Welcome back, Bonnie. God has really been moving in your writing life. What do you see on the horizon?
I’ve worked hard to get my books “out there” and my efforts have been rewarded. I hear from people all over the globe. My last two series have been published in Dutch and so I receive these lovely letters from Dutch readers. One came through written in Dutch so I wrote back explaining that I couldn’t speak or read the language. She graciously responded in English.
As with many writers I’m perpetually living a balancing act of family, writing, church, friends and everything else. Recently I’ve been feeling called by the Lord to reevaluate where I put my energy. I’m certain part of that process is sharpening my writing skills. I’m praying for better health and the funds to attend more conferences where I can soak in the teaching of others. Truly, the learning never ends.
I’ve always enjoyed teaching and speaking and I hope to do more of that. I love meeting people and when teaching at writing conferences it’s always exciting to see young writers grab hold of new concepts and move forward. I adore speaking to women’s groups. I believe the Lord’s given me something to say, and through the process He always has something to teach me.
Tell us a little about your family.
My husband and I will have been married thirty-eight years this August. We met when I was just seventeen. I was just a baby.
We have three adult children. Our son and his wife live in Central Oregon, our oldest daughter and her son, Gabe, live in Washington and our youngest daughter, her husband and three children are off on a new adventure. Her husband, Fernest, joined the army this year and in June they’ll be moving to their new post. We’re waiting with anticipation to find out where that will be.
Has your writing changed your reading habits? If so, how?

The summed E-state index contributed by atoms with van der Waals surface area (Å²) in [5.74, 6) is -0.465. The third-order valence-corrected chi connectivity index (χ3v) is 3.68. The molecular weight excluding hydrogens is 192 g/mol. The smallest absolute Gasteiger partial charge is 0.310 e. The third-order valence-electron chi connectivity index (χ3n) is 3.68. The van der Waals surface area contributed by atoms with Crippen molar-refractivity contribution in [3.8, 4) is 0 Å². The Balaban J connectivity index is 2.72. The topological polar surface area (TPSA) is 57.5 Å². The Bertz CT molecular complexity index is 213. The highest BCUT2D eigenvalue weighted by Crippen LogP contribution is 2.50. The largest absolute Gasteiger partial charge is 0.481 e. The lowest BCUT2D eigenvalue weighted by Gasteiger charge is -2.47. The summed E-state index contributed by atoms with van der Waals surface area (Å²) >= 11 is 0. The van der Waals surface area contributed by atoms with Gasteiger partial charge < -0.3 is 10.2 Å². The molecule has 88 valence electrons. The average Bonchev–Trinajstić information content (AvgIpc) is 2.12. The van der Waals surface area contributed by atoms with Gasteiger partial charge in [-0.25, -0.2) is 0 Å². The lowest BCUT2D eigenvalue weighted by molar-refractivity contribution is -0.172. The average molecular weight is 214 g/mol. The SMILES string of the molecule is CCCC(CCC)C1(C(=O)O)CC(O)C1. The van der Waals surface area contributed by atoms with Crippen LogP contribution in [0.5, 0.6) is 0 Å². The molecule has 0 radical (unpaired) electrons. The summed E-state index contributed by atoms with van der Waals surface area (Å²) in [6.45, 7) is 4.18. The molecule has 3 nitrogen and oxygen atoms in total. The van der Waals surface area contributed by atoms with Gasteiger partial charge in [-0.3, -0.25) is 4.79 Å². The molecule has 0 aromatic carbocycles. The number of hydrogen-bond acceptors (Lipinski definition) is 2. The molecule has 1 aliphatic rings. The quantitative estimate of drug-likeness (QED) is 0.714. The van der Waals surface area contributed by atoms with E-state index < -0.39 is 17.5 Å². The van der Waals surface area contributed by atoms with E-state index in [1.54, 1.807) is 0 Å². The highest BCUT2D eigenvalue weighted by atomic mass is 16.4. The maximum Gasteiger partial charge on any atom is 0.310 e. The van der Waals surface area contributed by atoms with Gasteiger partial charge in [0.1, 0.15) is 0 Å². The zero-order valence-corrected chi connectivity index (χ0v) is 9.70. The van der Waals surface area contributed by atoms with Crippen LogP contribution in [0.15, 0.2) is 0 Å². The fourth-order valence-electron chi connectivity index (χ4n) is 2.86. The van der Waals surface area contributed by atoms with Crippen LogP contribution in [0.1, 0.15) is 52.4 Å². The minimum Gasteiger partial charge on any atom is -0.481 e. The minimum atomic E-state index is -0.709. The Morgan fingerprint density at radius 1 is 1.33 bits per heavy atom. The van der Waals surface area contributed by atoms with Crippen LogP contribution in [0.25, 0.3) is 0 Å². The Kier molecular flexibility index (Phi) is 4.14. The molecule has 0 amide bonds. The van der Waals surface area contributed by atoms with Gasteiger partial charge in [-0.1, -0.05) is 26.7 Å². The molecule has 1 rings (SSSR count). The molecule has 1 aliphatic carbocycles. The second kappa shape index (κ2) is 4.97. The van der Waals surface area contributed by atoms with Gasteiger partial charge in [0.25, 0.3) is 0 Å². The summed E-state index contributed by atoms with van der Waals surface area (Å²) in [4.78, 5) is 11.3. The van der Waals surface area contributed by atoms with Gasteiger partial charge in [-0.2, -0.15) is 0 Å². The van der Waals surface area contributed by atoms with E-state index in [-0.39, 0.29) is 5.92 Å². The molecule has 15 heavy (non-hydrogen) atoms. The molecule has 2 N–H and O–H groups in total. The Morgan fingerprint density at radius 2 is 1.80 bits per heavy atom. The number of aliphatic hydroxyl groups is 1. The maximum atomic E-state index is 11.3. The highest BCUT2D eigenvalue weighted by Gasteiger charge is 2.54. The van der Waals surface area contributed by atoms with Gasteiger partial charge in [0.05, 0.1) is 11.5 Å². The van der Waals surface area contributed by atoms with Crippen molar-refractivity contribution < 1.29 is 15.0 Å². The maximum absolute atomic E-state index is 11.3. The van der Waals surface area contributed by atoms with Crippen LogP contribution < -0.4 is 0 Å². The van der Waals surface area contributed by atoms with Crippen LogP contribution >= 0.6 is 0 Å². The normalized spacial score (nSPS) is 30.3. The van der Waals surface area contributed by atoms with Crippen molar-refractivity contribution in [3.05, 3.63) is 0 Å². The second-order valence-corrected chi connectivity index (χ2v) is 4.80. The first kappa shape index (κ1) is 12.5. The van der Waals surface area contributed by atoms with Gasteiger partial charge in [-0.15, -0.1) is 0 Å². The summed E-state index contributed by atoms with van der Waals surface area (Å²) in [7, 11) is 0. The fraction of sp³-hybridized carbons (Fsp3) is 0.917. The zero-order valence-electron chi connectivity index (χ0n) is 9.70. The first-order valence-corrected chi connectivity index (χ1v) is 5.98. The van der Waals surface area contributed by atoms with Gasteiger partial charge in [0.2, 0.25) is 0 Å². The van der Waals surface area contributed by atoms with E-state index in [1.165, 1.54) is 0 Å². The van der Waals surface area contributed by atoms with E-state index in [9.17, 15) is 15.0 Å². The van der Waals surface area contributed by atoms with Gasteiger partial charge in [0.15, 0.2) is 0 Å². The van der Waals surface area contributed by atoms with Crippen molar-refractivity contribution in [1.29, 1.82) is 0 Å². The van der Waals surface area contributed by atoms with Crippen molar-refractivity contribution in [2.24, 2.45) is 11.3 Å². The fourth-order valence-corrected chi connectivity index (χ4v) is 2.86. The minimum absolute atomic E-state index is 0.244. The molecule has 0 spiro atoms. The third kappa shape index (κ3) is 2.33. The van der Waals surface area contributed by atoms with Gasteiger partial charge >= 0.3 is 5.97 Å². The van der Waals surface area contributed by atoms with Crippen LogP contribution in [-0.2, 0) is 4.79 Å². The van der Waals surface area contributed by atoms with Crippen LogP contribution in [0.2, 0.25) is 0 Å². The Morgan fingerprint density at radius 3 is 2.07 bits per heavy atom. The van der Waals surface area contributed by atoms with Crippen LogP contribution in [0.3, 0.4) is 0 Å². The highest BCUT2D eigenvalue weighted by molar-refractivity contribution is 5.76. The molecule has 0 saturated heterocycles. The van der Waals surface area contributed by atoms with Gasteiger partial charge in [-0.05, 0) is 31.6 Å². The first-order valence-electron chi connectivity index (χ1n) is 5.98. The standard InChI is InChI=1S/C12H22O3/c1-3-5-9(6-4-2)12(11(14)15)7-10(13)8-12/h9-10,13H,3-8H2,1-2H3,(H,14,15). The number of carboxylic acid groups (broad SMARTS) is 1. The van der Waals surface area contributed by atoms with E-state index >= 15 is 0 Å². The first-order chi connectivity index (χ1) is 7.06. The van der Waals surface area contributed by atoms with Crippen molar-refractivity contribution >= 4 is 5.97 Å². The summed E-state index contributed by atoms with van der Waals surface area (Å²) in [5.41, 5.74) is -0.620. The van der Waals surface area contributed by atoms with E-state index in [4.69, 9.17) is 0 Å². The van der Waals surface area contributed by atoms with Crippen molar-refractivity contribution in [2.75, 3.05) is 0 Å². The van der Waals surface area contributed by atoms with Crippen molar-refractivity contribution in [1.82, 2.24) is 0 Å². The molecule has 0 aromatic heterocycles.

Absolutely. I used to spend hours reading just for pleasure. Now adays, life is too full to read all the books I’d like, but I manage to work in pleasure reading nearly every day. I read more non-fiction than ever before, mostly because my stories require a lot of research. However, I thoroughly enjoy history and research feels like a treasure hunt.
A sad change is that I have difficulty reading without editing. Not until I’m well into a story do I set that aside. And I’m pickier about what books I read.
What are you working on right now?
I’m the midst of an Alaskan adventure, and I’m having a lot of fun. The story opens in 1935 with Kate who has long desired to work as a bush pilot in Alaska. The shadows of her past, however, push her to prove herself and that desire may cost her more than she imagined.
There is also Paul, who lives in the bush. He has a past, but no one knows what it is. He’s hiding from something and Kate’s determined to find out what.
The series is full of fun, adventure and drama.
I can hardly wait to feature that series. What outside interests do you have?
I have lots of interests, just not enough time to do them all. :-) I’m a family sort of gal so any time I can get out with my family it’s a good day. This spring I’ll be making a couple of special trips with my grandchildren, one to a science center and another one to a butterfly farm. And we’ll definitely get out and pick some of the stunning wildflowers that grow here in our forests.
I’m also determined to take some time with my husband to do some boating and fishing. I especially enjoy mountain lake fishing.
In my church, I oversee the women’s ministry. I’ve always had a heart for women so I stay involved teaching Bible studies and working with the women in my church and community.
How do you choose your settings for each book?
I have no formula. The settings often find me. My first Alaska tales came from my heritage. My ancestors are Aleut and my mother grew up in Alaska.
Other story locations often come through research I’m doing. While researching one project I often discover a piece of history that entices me to take a closer look. The stories in Australia (six in all) came out of a request from my editor. I’m glad she asked because the country is extremely interesting and its people are top notch. I love their history. I’m truly sorry to say farewell to my Australian tales. Enduring Love is the last one scheduled. However, one never knows. There may yet be other stories to tell about that incredible place across the pond.
If you could spend an evening with one historical person who would it be and why?
This is a tough question. There are so many people I’d love to spend time with. I have a long list. However, if I have to choose just one, I guess it would be Corrie Ten Boom. She lived her faith in an amazing way. It astounds me how God can take one life, even a life that seems inconsequential, and use that person to change the world. With Corrie Ten Boom it happened because she trusted, believed and ultimately obeyed God’s call for her.